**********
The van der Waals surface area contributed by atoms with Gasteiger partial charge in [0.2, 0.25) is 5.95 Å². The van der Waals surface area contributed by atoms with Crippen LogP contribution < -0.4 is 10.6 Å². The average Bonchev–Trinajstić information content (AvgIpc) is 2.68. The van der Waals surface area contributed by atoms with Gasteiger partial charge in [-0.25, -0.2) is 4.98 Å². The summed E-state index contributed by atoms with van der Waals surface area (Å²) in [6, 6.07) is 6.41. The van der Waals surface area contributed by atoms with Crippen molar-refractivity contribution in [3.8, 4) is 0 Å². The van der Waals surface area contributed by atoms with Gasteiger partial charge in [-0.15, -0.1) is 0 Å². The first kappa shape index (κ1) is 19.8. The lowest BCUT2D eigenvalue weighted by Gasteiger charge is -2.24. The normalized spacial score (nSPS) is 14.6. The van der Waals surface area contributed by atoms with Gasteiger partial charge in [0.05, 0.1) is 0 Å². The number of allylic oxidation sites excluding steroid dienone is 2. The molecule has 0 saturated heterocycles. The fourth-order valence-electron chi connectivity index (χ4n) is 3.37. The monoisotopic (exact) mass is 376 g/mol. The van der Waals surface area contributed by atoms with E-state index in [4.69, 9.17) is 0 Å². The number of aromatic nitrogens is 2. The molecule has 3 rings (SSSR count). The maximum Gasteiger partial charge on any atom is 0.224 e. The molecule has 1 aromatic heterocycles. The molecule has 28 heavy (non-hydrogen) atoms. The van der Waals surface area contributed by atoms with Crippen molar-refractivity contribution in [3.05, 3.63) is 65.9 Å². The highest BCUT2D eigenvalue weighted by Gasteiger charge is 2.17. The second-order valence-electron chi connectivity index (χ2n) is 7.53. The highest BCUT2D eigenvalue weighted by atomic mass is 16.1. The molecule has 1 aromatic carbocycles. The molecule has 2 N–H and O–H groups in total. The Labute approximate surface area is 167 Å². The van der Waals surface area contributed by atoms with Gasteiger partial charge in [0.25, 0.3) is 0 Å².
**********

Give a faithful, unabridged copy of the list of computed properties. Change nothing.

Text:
The van der Waals surface area contributed by atoms with Gasteiger partial charge in [0.2, 0.25) is 5.95 Å². The van der Waals surface area contributed by atoms with Crippen LogP contribution < -0.4 is 10.6 Å². The average Bonchev–Trinajstić information content (AvgIpc) is 2.68. The van der Waals surface area contributed by atoms with Gasteiger partial charge in [-0.25, -0.2) is 4.98 Å². The summed E-state index contributed by atoms with van der Waals surface area (Å²) in [6, 6.07) is 6.41. The van der Waals surface area contributed by atoms with Crippen molar-refractivity contribution in [3.8, 4) is 0 Å². The van der Waals surface area contributed by atoms with Gasteiger partial charge in [-0.15, -0.1) is 0 Å². The first kappa shape index (κ1) is 19.8. The lowest BCUT2D eigenvalue weighted by Gasteiger charge is -2.24. The normalized spacial score (nSPS) is 14.6. The van der Waals surface area contributed by atoms with Gasteiger partial charge in [0.05, 0.1) is 0 Å². The number of allylic oxidation sites excluding steroid dienone is 2. The molecule has 0 saturated heterocycles. The fourth-order valence-electron chi connectivity index (χ4n) is 3.37. The monoisotopic (exact) mass is 376 g/mol. The van der Waals surface area contributed by atoms with E-state index in [4.69, 9.17) is 0 Å². The number of aromatic nitrogens is 2. The molecule has 3 rings (SSSR count). The maximum Gasteiger partial charge on any atom is 0.224 e. The molecule has 1 aromatic heterocycles. The molecule has 28 heavy (non-hydrogen) atoms. The van der Waals surface area contributed by atoms with Crippen molar-refractivity contribution in [3.05, 3.63) is 65.9 Å². The highest BCUT2D eigenvalue weighted by Gasteiger charge is 2.17. The second-order valence-electron chi connectivity index (χ2n) is 7.53. The highest BCUT2D eigenvalue weighted by atomic mass is 16.1. The molecule has 1 aromatic carbocycles. The molecule has 2 N–H and O–H groups in total. The Labute approximate surface area is 167 Å². The van der Waals surface area contributed by atoms with Gasteiger partial charge in [0.25, 0.3) is 0 Å².